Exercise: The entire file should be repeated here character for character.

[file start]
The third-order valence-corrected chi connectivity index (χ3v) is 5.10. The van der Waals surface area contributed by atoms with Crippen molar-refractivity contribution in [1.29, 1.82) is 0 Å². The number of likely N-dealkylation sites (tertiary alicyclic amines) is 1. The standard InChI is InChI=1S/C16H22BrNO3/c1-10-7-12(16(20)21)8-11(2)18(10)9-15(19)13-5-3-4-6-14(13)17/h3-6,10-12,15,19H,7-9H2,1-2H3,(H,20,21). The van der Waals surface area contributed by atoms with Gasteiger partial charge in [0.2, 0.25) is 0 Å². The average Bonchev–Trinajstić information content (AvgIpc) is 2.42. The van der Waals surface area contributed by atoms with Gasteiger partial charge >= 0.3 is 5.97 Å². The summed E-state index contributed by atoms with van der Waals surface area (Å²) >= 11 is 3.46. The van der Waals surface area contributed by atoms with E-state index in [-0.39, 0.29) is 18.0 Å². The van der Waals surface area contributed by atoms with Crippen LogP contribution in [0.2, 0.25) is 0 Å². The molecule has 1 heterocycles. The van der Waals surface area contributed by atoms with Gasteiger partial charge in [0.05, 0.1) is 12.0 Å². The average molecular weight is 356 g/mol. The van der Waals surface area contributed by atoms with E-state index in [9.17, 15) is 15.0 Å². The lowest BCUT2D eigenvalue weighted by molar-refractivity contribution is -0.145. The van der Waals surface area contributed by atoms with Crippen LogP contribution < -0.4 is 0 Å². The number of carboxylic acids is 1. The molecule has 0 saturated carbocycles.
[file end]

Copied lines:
The third-order valence-corrected chi connectivity index (χ3v) is 5.10. The van der Waals surface area contributed by atoms with Crippen molar-refractivity contribution in [1.29, 1.82) is 0 Å². The number of likely N-dealkylation sites (tertiary alicyclic amines) is 1. The standard InChI is InChI=1S/C16H22BrNO3/c1-10-7-12(16(20)21)8-11(2)18(10)9-15(19)13-5-3-4-6-14(13)17/h3-6,10-12,15,19H,7-9H2,1-2H3,(H,20,21). The van der Waals surface area contributed by atoms with Gasteiger partial charge in [0.2, 0.25) is 0 Å². The average Bonchev–Trinajstić information content (AvgIpc) is 2.42. The van der Waals surface area contributed by atoms with Gasteiger partial charge >= 0.3 is 5.97 Å². The summed E-state index contributed by atoms with van der Waals surface area (Å²) >= 11 is 3.46. The van der Waals surface area contributed by atoms with E-state index in [-0.39, 0.29) is 18.0 Å². The van der Waals surface area contributed by atoms with Crippen LogP contribution in [0.2, 0.25) is 0 Å². The molecule has 1 heterocycles. The van der Waals surface area contributed by atoms with Gasteiger partial charge in [0.05, 0.1) is 12.0 Å². The average molecular weight is 356 g/mol. The van der Waals surface area contributed by atoms with E-state index in [9.17, 15) is 15.0 Å². The lowest BCUT2D eigenvalue weighted by molar-refractivity contribution is -0.145. The van der Waals surface area contributed by atoms with Crippen LogP contribution < -0.4 is 0 Å². The number of carboxylic acids is 1. The molecule has 0 saturated carbocycles.